CHARLOTTE, NC (WBTV) - After Charlotte-Mecklenburg Police (CMPD) released body camera footage of a fatal officer involved shooting Monday, many people and groups in the community are asking more questions and calling for peace as demonstrations are planned across the Queen City.
Danquirs Franklin was shot by veteran CMPD officer Wende Kerl around 9 a.m. on March 25 in the parking lot of the Burger King on Beatties Ford Road. The video from Officer Kerl’s body-worn camera was released by police on Monday afternoon at 2 p.m.
At least seven protests were planned for Monday night in response to the video’s release, according to CMPD Chief Kerr Putney. Council members and religious leaders from the community attended the various demonstrations to call for peace and calm.
“We expect it to be peaceful," said Putney outside the Government Center in uptown hours before the video was released, adding, “We are prepared for the worst but hoping for the best."
Putney reiterated there is “clear and compelling evidence that Mr. Franklin was armed” at the time of the shooting.
Charlotte city leaders - who had not yet seen the video - gathered with Chief Putney at the Government Center to call for a calm and measured community reaction. Mayor Vi Lyles was visibly emotional as she called for calm across the city, urging a response that would be respectful after the video was made public.
“We owe it to the community for them to see what has been recorded,” said Lyles. “We will all work together - protest is important - people have the right to do that.”
Hours after the video was released, Lyles said at a City Council meeting that she had watched the video and that it was “tragic.”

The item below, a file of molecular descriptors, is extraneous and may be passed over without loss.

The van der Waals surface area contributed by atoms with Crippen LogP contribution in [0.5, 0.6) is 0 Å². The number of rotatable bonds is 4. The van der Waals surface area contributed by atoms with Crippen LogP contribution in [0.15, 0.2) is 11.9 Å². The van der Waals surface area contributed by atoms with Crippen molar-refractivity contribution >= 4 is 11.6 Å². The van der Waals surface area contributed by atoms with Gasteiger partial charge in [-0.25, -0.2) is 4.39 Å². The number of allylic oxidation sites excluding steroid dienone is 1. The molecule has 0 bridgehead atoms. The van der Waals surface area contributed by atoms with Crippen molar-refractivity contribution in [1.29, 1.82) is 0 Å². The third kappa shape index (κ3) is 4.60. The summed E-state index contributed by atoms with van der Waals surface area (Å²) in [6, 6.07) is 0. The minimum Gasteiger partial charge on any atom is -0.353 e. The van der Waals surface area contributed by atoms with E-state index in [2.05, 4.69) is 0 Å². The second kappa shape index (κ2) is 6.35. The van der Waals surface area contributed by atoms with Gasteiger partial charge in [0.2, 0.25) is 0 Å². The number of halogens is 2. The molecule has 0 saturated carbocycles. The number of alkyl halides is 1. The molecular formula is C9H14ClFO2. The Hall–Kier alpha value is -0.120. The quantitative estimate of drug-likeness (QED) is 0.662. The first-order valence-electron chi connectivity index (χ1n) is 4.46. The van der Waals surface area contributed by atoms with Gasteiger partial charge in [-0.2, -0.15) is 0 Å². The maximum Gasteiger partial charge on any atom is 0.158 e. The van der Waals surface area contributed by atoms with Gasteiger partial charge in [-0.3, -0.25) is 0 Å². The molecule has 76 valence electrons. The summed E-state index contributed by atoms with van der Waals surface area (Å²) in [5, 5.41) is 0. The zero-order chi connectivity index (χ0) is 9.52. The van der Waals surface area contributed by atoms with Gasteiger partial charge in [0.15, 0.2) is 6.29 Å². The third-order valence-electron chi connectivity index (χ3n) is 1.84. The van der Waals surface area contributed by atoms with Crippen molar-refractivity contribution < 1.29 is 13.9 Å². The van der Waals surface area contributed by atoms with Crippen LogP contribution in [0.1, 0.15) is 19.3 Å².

She said the city will continue listening sessions to hear from residents, and that some council members would be leaving the meeting to go to different community gatherings related to the shooting.
NC House Representative Chaz Beasley from Mecklenburg County released a statement calling the video “troubling.”
Soon after the video was released, demonstrators gathered at the scene of the March shooting. While some held signs criticizing CMPD, others called for peace and for more answers.
"The group of people that are out here... people aren't out here for violence, people are out here because they want transparency, they want accountability, they want good government," said one man at the scene.
“We definitely have to react to this,” another woman said, “This is a problem that we keep seeing over and over and over in Charlotte.”
Dozens of people, both individuals and people representing different community activist groups, gathered in Uptown Charlotte’s Marshall Park Monday evening for a demonstration focusing on one thing - change.
“If we don’t work together, nothing’s going to change,” a protester said from the microphone.
People held signs and lit candles. City council members Larken Egleston and Braxton Winston were present to listen in.
“We as the people of Charlotte need to learn to come together to work together to make Charlotte the best city it can be,” another speaker said.
“I felt like there could have been another resolution, that didn’t have to be the end of his life,” Justin Perry said of the shooting.
A woman who identified herself as Franklin’s cousin said it was important for the protest to be peaceful.